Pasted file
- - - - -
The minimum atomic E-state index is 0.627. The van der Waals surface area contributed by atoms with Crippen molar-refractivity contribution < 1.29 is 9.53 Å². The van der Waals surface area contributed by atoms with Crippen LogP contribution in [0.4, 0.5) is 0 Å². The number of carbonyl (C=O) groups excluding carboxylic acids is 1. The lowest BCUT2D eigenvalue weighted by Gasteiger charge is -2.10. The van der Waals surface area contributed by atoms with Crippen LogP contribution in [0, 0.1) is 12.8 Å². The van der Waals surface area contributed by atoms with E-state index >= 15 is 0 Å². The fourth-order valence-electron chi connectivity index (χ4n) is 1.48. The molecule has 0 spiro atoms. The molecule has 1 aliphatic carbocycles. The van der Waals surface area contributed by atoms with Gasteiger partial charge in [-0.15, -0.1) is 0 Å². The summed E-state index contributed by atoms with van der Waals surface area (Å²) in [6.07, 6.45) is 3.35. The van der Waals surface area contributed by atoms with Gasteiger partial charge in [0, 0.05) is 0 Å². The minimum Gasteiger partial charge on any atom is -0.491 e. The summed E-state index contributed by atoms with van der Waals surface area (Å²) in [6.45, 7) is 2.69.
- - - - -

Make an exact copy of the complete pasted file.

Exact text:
The minimum atomic E-state index is 0.627. The van der Waals surface area contributed by atoms with Crippen molar-refractivity contribution < 1.29 is 9.53 Å². The van der Waals surface area contributed by atoms with Crippen LogP contribution in [0.4, 0.5) is 0 Å². The number of carbonyl (C=O) groups excluding carboxylic acids is 1. The lowest BCUT2D eigenvalue weighted by Gasteiger charge is -2.10. The van der Waals surface area contributed by atoms with Crippen LogP contribution in [0, 0.1) is 12.8 Å². The van der Waals surface area contributed by atoms with E-state index >= 15 is 0 Å². The fourth-order valence-electron chi connectivity index (χ4n) is 1.48. The molecule has 0 spiro atoms. The molecule has 1 aliphatic carbocycles. The van der Waals surface area contributed by atoms with Gasteiger partial charge in [-0.15, -0.1) is 0 Å². The summed E-state index contributed by atoms with van der Waals surface area (Å²) in [6.07, 6.45) is 3.35. The van der Waals surface area contributed by atoms with Gasteiger partial charge in [0, 0.05) is 0 Å². The minimum Gasteiger partial charge on any atom is -0.491 e. The summed E-state index contributed by atoms with van der Waals surface area (Å²) in [6.45, 7) is 2.69.